Valve have been drip-feeding us details about the return of Artifact, but now they've opened the flood gates. The latest blog post about their card 'em up digs into all sorts of nuances, from revamped mana curves to fiddly initiative rules. They're also muttering about a ranked progression system similar to Dota Underlords', and a singleplayer campaign that will continue the story from the Call To Arms comic.
"Campaign" could mean a lot of things. This could be a tiny sideshow, with some barebones interaction between Dota's wizards - but a fair bit of love went into that Call To Arms comic, so who knows. It's about gruff war folk betraying each other and doing big sieges, with a focus on Legion Commander. Valve say the new campaign will help teach new players the game.
It sounds like it might be handy for returning players, too. They've fiddled with turn-taking, and I'm struggling to wrap my head around exactly how the new system works:
"The initiative rules haven't changed much, but the implications are different due to the round being shared across lanes. Players still take turns performing actions until both players pass in a row, and then you go to combat. This sequence continues across rounds, so while you can't control initiative across lanes you can still do so across rounds. There are more rounds per game, although each round is shorter. And 'Get Initiative' spells still exist, although they have been renamed to 'Quick.'
I THINK that means you'll want to think carefully about whether you play the last card in a round, because that means your opponent will get to go first on the next one. Maybe. It's hard to get a clear picture without the game in front of me.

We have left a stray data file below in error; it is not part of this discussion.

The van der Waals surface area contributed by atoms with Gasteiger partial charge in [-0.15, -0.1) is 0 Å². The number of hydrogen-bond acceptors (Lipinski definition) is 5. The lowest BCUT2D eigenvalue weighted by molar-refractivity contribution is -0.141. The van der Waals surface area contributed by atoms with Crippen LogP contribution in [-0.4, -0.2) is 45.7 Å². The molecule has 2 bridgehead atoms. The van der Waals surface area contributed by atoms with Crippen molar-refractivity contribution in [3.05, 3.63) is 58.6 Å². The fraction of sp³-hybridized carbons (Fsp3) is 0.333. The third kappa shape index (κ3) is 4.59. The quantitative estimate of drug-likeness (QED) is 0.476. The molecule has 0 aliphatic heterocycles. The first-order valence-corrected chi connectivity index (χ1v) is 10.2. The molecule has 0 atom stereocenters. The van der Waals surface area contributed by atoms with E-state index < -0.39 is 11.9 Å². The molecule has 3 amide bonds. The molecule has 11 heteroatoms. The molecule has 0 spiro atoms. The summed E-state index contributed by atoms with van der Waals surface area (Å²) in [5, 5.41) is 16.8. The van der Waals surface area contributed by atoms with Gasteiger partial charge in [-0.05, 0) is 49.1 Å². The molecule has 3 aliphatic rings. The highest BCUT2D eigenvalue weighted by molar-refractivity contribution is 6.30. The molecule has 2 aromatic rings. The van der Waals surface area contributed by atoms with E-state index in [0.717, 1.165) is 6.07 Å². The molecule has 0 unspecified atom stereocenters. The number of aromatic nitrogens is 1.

The changes to mana are a bit clearer. Every action now costs at least one mana, while "costs have been reduced for low-end and mid-tier cards, but high-end cards remain expensive". You're dipping into the same mana pool to use across all three lanes, giving you a bit more control over which lanes to focus on. Oh, and the arrows that determine which enemy a unit is going to attack now "point forward by default but can be modified temporarily". That's a huge dollop of randomness being excised, which sounds appealing until I think about how subverting that randomness was integral to the game. I hope Valve know what they're doing.
They're also giving players profiled with new bells and whistles, "letting people track statistics about the games they've played, view match histories, and watch replays". There'll be a new ranked system too, which Valve hope will "provide people with goals to aim for" and "a meaningful way to measure yourself against other players". They've already made a big deal about how you'll earn cards through playing rather than buying, this time. Climbing a ladder should be much more appealing when I know I'm not playing against people who've bought themselves rungs with more grip.
I just dipped back in to remind myself how olde Artifact worked, and remembered just how much more enticing I find this than Legends Of Runeterra. Artifact is the gorgonzola to Runeterra's cheddar: rich and punchy, rather than satisfactory beige.
Still no word on when they'll let people have a go.